Japan is expected to lift the state of emergency in 39 prefectures, according to an announcement the Prime Minister Shinzo Abe delivered during a news conference. According to analysts, the move means that the economic recovery will probably be faster than previously estimated.
“The focus is whether the government will lift the emergency in the big areas such as Tokyo and Osaka before the end of May, as was initially planned,” said an analyst at Itochu Research Institute, “If it does, economic recovery will likely be faster than previously estimated,” he added.
There are currently 16,049 confirmed Covid-19 cases in Japan, as well as a death toll of 678. The country decided to declare a state of emergency a month ago, urging its citizens to avoid contact.
The Japanese central bank Governor Haruhiko Kuroda said that he doesn’t think the Bank of Japan will have to cut the cash rates further.
“There is still substantial room for further reducing the policy rate. At this moment, we don’t think it’s necessary,” he said during a conference.
Kuroda highlighted that the central bank will not hesitate to ease its monetary policy further if needed, adding that there are many tools available to deploy when they are needed. He also added that its inflation target is not expected to be met soon, though they don’t see Japan entering into a deflationary period, as the institution may need to continue easing the monetary policy in the coming years.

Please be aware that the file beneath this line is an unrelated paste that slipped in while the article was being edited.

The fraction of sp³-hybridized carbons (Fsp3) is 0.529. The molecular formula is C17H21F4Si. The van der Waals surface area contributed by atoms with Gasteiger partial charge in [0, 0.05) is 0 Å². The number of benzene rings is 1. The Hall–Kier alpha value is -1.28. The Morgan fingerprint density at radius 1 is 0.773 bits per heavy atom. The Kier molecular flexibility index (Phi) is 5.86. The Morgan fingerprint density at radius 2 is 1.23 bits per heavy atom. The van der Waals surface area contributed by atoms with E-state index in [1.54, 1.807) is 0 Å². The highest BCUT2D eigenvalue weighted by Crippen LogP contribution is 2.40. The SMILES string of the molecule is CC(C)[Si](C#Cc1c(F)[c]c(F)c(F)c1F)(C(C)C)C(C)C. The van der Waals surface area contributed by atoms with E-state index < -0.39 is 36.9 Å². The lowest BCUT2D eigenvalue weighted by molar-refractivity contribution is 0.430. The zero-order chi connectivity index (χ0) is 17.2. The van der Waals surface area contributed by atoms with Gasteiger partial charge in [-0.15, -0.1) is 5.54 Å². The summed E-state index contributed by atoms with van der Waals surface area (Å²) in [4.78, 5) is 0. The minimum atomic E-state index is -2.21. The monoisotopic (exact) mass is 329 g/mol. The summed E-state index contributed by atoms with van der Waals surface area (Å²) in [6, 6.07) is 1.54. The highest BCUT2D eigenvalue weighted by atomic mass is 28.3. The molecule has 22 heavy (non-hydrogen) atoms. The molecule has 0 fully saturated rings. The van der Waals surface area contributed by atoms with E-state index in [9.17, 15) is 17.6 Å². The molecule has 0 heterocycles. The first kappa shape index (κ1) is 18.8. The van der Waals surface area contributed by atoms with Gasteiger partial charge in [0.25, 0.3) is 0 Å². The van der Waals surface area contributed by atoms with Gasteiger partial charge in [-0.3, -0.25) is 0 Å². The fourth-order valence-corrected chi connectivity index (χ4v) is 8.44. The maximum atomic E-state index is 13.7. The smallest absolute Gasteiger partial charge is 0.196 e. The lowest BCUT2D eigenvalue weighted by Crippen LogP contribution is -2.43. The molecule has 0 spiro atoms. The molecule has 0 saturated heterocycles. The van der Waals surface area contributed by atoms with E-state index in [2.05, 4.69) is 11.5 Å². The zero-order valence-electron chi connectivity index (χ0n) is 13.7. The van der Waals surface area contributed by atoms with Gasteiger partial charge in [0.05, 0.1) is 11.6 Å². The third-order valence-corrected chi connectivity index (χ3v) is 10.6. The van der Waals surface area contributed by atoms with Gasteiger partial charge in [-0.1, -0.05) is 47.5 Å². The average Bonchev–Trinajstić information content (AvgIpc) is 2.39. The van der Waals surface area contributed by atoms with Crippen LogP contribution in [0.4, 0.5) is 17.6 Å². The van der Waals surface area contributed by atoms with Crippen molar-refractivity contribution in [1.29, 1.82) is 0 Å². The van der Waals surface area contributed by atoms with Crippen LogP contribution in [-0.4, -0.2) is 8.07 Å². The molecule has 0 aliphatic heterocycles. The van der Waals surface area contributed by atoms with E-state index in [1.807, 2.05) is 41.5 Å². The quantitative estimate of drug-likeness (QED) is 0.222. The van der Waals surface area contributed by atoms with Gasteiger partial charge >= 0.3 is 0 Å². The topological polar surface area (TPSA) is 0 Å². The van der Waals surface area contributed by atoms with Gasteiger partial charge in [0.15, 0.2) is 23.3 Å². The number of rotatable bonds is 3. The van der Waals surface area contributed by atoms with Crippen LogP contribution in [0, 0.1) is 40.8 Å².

By 9:10 GMT the US dollar went down against the Japanese Yen by 0.19 percent, falling to the 106.82 level.
The Reserve Bank of New Zealand decided to leave the cash rates on hold at 0.25 percent while expanding its bond purchasing program to NZD 60 billion from NZD 33 billion.
“The Monetary Policy Committee is prepared to use additional monetary policy tools if and when needed, including reducing the OCR further, adding other types of assets to the LSAP program, and providing fixed-term loans to banks,” announced the bank.
According to the minutes, the committee members also discussed the idea of bringing down the cash rates below zero, despite the financial institutions are not ready for such a scenario.
“Even with the need for further monetary policy easing, we think that negative interest rates will come with considerable baggage and we do not expect the RBNZ to take the OCR into negative territory, at least not any time soon,” commented an economist at the UB group.
New Zealand is one of the least affected countries by the advance of the pandemic of the world. There are currently 1,497 confirmed cases in New Zealand, as well as a death toll of 21. The government decided to lift up the restrictions gradually and reopen its economy, and even was considering to establish a travel bubble with Australia.
By 9:10 GMT the US dollar went up by 0.10 percent against the New Zealand dollar, hitting the 1.6700 level.